After the gunfire ended, false claims that the Las Vegas carnage was the work of Islamic State terrorists or left-leaning Donald Trump opponents flooded Facebook pages, YouTube searches, and news feeds.
Again, we saw how so-called “fake news” can fuel chaos and stoke hatred. Like most fraudulent news, those deceptive articles are protected speech under the First Amendment and international free expression safeguards. Unless they cross specific legal red lines – such as those barring defamation or libel – fake news stories are not illegal, and our government does not have the power to prohibit or censor them.
But the fact that fake news is free speech does not nullify the danger it poses for open discourse, freedom of opinion, or democratic governance. The rise of fraudulent news and the related erosion of public trust in mainstream journalism pose a looming crisis for free expression.
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Both the First Amendment and international law define free speech to include the right to receive and impart information. The power of free speech is inextricably tied to the opportunity to be heard and believed, and to persuade. Fake news undermines precisely these sources of power. If public discourse becomes so flooded with disinformation that listeners can no longer distinguish signal from noise, they will tune out. Autocrats know this well and thus tightly control the flow of information. They purvey falsehoods to mislead, confuse, and – ultimately – to instill a sense of the futility of speech that saps the will to cry foul, protest, or resist.
The debate over solutions to fraudulent news has centered on what the government, news outlets, social media platforms, and civil society actors like fact-checking groups can do. Each has an important role to play, but they also must respect sharp limits to their interventions. Of course, no president should routinely denigrate legitimate news that he dislikes – as Donald Trump continually does. But Trump’s misuse of his authority merely reminds us that it’s for good reasons that the Constitution forbids the government from adjudicating which news is true and which is false.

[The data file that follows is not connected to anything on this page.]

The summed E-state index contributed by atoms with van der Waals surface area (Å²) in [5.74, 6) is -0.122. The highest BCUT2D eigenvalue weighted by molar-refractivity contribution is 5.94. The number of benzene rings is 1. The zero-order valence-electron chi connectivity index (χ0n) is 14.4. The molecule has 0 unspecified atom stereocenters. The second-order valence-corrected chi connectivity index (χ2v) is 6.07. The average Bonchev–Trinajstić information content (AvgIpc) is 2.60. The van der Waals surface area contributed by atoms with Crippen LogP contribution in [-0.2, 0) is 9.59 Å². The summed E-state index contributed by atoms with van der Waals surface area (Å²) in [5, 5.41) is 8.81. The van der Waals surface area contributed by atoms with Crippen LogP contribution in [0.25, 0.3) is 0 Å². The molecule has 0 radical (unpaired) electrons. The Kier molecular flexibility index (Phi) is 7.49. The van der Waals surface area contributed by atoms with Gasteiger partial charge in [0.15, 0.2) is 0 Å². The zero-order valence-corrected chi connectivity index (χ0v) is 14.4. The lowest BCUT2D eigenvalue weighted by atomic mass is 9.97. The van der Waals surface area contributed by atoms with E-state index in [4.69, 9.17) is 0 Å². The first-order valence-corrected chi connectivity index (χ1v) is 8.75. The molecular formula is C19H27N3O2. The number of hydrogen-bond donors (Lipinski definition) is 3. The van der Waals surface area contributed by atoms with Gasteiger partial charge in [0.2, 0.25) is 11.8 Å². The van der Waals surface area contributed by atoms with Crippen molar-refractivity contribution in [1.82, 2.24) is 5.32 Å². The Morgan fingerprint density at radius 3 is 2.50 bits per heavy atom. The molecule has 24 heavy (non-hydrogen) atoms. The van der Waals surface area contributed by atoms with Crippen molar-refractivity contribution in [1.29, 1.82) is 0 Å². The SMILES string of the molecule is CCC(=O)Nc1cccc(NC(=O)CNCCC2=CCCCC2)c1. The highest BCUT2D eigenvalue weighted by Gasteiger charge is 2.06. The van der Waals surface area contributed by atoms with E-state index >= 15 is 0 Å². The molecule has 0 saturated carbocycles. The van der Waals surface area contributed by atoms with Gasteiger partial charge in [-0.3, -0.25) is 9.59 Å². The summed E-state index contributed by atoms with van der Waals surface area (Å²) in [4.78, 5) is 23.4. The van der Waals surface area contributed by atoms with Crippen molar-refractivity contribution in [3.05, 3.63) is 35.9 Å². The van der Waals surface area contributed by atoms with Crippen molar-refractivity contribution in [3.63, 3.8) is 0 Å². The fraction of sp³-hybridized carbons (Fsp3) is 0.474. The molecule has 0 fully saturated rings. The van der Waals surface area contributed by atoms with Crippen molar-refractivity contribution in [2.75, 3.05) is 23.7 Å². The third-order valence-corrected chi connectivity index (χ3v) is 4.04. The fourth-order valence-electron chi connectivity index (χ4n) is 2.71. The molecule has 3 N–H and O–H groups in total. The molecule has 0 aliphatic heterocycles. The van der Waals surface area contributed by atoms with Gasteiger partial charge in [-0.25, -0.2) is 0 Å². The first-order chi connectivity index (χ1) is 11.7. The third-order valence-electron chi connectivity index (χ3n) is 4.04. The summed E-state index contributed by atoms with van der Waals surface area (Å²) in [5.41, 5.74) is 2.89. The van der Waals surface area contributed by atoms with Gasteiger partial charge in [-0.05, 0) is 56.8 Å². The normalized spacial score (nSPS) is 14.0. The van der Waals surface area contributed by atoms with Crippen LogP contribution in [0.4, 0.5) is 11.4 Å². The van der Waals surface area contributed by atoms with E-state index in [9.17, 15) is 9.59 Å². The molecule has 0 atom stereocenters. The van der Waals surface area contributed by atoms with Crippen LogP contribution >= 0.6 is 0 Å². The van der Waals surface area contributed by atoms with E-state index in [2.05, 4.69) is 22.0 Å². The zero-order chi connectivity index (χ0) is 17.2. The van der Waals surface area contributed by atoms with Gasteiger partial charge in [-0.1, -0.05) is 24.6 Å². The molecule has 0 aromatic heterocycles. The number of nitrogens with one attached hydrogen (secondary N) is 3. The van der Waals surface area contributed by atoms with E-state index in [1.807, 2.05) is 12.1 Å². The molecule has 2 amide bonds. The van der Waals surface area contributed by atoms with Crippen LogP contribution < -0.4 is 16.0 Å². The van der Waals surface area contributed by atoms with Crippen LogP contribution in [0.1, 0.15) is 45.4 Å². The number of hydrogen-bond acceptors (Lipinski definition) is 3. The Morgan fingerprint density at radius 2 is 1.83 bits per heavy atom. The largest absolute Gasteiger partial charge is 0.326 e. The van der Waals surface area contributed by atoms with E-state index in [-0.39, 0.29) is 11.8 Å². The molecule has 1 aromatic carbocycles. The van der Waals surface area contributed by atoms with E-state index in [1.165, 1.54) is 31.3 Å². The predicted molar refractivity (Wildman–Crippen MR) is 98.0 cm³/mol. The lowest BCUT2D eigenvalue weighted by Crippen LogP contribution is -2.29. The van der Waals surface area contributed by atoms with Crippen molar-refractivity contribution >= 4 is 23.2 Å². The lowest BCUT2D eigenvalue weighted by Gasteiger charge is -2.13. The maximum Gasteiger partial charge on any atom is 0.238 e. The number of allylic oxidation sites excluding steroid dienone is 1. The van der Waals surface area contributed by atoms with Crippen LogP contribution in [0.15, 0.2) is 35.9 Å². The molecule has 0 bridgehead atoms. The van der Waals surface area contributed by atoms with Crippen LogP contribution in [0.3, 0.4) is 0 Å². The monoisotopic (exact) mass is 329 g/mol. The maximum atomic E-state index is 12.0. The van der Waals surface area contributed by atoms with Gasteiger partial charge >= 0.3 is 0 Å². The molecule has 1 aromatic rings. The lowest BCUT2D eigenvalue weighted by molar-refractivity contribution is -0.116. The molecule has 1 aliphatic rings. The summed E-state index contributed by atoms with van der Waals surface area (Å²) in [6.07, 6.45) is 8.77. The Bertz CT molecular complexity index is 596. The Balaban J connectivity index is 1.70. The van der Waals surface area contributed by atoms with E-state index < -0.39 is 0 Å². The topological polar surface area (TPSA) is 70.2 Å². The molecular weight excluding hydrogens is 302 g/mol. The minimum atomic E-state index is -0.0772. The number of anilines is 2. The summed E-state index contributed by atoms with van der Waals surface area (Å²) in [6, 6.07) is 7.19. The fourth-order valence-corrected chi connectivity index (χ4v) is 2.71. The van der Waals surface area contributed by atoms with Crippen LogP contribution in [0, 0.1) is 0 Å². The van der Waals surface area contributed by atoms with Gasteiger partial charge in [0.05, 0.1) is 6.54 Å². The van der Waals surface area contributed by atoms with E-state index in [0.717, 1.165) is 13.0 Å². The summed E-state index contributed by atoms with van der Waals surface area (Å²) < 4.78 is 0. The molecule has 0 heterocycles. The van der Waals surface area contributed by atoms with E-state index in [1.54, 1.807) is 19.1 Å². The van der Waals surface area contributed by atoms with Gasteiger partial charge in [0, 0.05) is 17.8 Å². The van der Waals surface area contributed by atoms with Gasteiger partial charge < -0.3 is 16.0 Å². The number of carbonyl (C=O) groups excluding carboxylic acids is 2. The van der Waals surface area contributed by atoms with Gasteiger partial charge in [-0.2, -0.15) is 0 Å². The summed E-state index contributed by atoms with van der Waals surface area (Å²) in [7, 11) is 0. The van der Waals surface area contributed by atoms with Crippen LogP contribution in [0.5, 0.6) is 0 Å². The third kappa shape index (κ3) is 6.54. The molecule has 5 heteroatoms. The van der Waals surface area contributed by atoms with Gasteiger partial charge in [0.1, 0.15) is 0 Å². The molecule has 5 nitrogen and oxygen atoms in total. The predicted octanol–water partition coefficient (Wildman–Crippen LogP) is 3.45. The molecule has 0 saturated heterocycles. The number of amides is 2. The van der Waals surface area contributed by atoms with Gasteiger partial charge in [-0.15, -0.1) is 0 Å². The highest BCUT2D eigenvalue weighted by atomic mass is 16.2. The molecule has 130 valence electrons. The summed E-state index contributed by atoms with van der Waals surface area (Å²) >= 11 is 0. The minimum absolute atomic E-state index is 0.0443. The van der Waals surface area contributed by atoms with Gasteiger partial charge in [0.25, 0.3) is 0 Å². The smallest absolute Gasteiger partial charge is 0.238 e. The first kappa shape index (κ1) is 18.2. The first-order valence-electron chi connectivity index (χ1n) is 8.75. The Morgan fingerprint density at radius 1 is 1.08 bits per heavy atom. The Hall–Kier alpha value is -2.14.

Ultimately, the power of fake news is in the minds of the beholders – namely, news consumers. We need a news consumers’ equivalent of the venerable Consumers Union that, starting in the 1930s, mobilized millions behind taking an informed approach to purchases, or the more recent drive to empower individuals to take charge of their health by reading labels, counting steps, and getting tested for risk factors.
When there were only a few dishwashers to choose from, buyers didn’t need Consumer Reports to sort through their features and flaws. But when the appliance shopper began to face information overload, trusted arbiters were established to help them sort out the good from the bad.
Now, with the proliferation of overtly partisan media, lower barriers to entry into public discourse, and information flooding across the web and cable news, consumers need new tools to sort through choices and make informed decisions about where to invest their attention and trust. The fight against fake news will hinge not on inculcating trust in specific sources of authority but on instilling skepticism, curiosity, and a sense of agency among consumers, who are the best bulwark against the merchants of deceit.
A news consumers’ movement should include several prongs, building on PEN America’s newly released “News Consumers Bill of Rights and Responsibilities” from its new report, “Faking News: Fraudulent News and the Fight for Truth.” The movement should furnish credible information to help consumers weigh the reliability of varied news sources. It should include an advocacy arm to prod newsrooms, internet platforms, and social media giants into being transparent about their decisions as to what news is elevated and how it is marked. This movement should advance news literacy curricula in schools and equip the next generation to navigate the information ocean they were born into. It should conduct outreach to diverse constituencies and strive continually to avoid ideological bias. It should develop an investigative research arm to expose, name, and shame the purveyors of fraudulent news and their financial backers. And it might provide periodic ranking of, and reporting on, newsrooms and other outlets to hold them accountable to their audiences.
Recognizing fraudulent news as a threat to free expression cannot be grounds to justify a cure – in the form of new government or corporate restrictions on speech – that may end up being worse than the disease. The best prescription against the epidemic of fake news is to inoculate consumers by building up their ability to defend themselves.
Nossel is executive director of the Pen American Center and was formerly deputy assistant secretary of state for international organizations at the U.S. State Department.